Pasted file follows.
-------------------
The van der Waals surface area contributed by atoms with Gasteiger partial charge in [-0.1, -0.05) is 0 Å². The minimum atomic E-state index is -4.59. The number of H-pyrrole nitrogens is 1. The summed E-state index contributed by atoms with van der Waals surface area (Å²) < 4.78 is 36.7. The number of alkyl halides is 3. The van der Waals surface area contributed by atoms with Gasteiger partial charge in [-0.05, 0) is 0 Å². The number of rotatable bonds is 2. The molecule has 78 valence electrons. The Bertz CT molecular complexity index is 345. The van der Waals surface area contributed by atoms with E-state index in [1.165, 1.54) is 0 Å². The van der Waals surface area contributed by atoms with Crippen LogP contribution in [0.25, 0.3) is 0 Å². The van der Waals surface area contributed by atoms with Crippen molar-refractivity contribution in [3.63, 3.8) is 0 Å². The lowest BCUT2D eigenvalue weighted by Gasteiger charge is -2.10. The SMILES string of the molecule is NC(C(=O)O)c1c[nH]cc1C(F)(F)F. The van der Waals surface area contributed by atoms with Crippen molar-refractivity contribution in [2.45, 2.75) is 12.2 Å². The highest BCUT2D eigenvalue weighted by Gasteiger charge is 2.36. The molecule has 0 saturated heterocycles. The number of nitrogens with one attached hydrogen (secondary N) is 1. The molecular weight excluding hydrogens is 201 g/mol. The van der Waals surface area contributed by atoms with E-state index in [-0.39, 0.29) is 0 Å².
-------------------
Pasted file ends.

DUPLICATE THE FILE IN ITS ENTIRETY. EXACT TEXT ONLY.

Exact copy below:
The van der Waals surface area contributed by atoms with Gasteiger partial charge in [-0.1, -0.05) is 0 Å². The minimum atomic E-state index is -4.59. The number of H-pyrrole nitrogens is 1. The summed E-state index contributed by atoms with van der Waals surface area (Å²) < 4.78 is 36.7. The number of alkyl halides is 3. The van der Waals surface area contributed by atoms with Gasteiger partial charge in [-0.05, 0) is 0 Å². The number of rotatable bonds is 2. The molecule has 78 valence electrons. The Bertz CT molecular complexity index is 345. The van der Waals surface area contributed by atoms with E-state index in [1.165, 1.54) is 0 Å². The van der Waals surface area contributed by atoms with Crippen LogP contribution in [0.25, 0.3) is 0 Å². The van der Waals surface area contributed by atoms with Crippen molar-refractivity contribution in [3.63, 3.8) is 0 Å². The lowest BCUT2D eigenvalue weighted by Gasteiger charge is -2.10. The SMILES string of the molecule is NC(C(=O)O)c1c[nH]cc1C(F)(F)F. The van der Waals surface area contributed by atoms with Crippen molar-refractivity contribution in [2.45, 2.75) is 12.2 Å². The highest BCUT2D eigenvalue weighted by Gasteiger charge is 2.36. The molecule has 0 saturated heterocycles. The number of nitrogens with one attached hydrogen (secondary N) is 1. The molecular weight excluding hydrogens is 201 g/mol. The van der Waals surface area contributed by atoms with E-state index in [-0.39, 0.29) is 0 Å².